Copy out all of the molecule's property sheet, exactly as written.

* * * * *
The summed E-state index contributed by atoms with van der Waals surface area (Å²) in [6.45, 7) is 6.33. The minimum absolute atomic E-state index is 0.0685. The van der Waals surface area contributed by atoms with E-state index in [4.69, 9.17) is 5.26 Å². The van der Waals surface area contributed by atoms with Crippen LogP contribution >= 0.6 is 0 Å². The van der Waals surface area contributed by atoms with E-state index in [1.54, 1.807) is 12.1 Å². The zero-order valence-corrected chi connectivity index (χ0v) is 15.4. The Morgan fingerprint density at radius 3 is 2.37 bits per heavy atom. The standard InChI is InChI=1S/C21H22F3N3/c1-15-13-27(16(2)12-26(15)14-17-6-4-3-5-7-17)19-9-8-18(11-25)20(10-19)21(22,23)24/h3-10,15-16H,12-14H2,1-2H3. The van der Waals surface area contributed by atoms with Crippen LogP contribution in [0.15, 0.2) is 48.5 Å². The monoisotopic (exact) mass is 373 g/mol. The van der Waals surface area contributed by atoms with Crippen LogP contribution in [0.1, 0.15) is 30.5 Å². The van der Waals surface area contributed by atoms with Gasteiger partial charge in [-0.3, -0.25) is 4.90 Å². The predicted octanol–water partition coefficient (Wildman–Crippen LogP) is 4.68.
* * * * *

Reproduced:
The summed E-state index contributed by atoms with van der Waals surface area (Å²) in [6.45, 7) is 6.33. The minimum absolute atomic E-state index is 0.0685. The van der Waals surface area contributed by atoms with E-state index in [4.69, 9.17) is 5.26 Å². The van der Waals surface area contributed by atoms with Crippen LogP contribution >= 0.6 is 0 Å². The van der Waals surface area contributed by atoms with E-state index in [1.54, 1.807) is 12.1 Å². The zero-order valence-corrected chi connectivity index (χ0v) is 15.4. The Morgan fingerprint density at radius 3 is 2.37 bits per heavy atom. The standard InChI is InChI=1S/C21H22F3N3/c1-15-13-27(16(2)12-26(15)14-17-6-4-3-5-7-17)19-9-8-18(11-25)20(10-19)21(22,23)24/h3-10,15-16H,12-14H2,1-2H3. The van der Waals surface area contributed by atoms with Crippen LogP contribution in [0.15, 0.2) is 48.5 Å². The monoisotopic (exact) mass is 373 g/mol. The van der Waals surface area contributed by atoms with Crippen LogP contribution in [0.1, 0.15) is 30.5 Å². The van der Waals surface area contributed by atoms with Gasteiger partial charge in [-0.3, -0.25) is 4.90 Å². The predicted octanol–water partition coefficient (Wildman–Crippen LogP) is 4.68.